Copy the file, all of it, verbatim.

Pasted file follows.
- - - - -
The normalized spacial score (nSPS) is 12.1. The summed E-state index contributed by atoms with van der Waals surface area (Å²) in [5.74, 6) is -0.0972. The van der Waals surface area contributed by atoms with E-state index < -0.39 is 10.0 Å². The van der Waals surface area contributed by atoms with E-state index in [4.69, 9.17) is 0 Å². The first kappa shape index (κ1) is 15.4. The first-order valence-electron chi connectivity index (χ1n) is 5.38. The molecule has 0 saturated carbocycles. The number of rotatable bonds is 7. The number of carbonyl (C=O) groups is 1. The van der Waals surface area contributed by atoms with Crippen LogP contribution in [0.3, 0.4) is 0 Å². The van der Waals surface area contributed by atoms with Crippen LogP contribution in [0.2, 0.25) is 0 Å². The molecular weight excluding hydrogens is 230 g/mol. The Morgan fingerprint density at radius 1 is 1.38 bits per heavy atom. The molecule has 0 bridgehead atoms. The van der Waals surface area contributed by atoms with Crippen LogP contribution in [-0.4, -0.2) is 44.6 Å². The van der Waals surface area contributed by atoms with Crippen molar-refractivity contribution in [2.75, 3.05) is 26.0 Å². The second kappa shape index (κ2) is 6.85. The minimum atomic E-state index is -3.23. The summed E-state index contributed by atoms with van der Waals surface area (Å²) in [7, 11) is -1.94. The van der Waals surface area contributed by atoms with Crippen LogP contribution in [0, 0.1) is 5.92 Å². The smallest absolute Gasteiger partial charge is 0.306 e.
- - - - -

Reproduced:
The normalized spacial score (nSPS) is 12.1. The summed E-state index contributed by atoms with van der Waals surface area (Å²) in [5.74, 6) is -0.0972. The van der Waals surface area contributed by atoms with E-state index < -0.39 is 10.0 Å². The van der Waals surface area contributed by atoms with E-state index in [4.69, 9.17) is 0 Å². The first kappa shape index (κ1) is 15.4. The first-order valence-electron chi connectivity index (χ1n) is 5.38. The molecule has 0 saturated carbocycles. The number of rotatable bonds is 7. The number of carbonyl (C=O) groups is 1. The van der Waals surface area contributed by atoms with Crippen LogP contribution in [0.3, 0.4) is 0 Å². The van der Waals surface area contributed by atoms with Crippen LogP contribution in [0.2, 0.25) is 0 Å². The molecular weight excluding hydrogens is 230 g/mol. The Morgan fingerprint density at radius 1 is 1.38 bits per heavy atom. The molecule has 0 bridgehead atoms. The van der Waals surface area contributed by atoms with Crippen LogP contribution in [-0.4, -0.2) is 44.6 Å². The van der Waals surface area contributed by atoms with Crippen molar-refractivity contribution in [2.75, 3.05) is 26.0 Å². The second kappa shape index (κ2) is 6.85. The minimum atomic E-state index is -3.23. The summed E-state index contributed by atoms with van der Waals surface area (Å²) in [7, 11) is -1.94. The van der Waals surface area contributed by atoms with Crippen LogP contribution in [0, 0.1) is 5.92 Å². The smallest absolute Gasteiger partial charge is 0.306 e.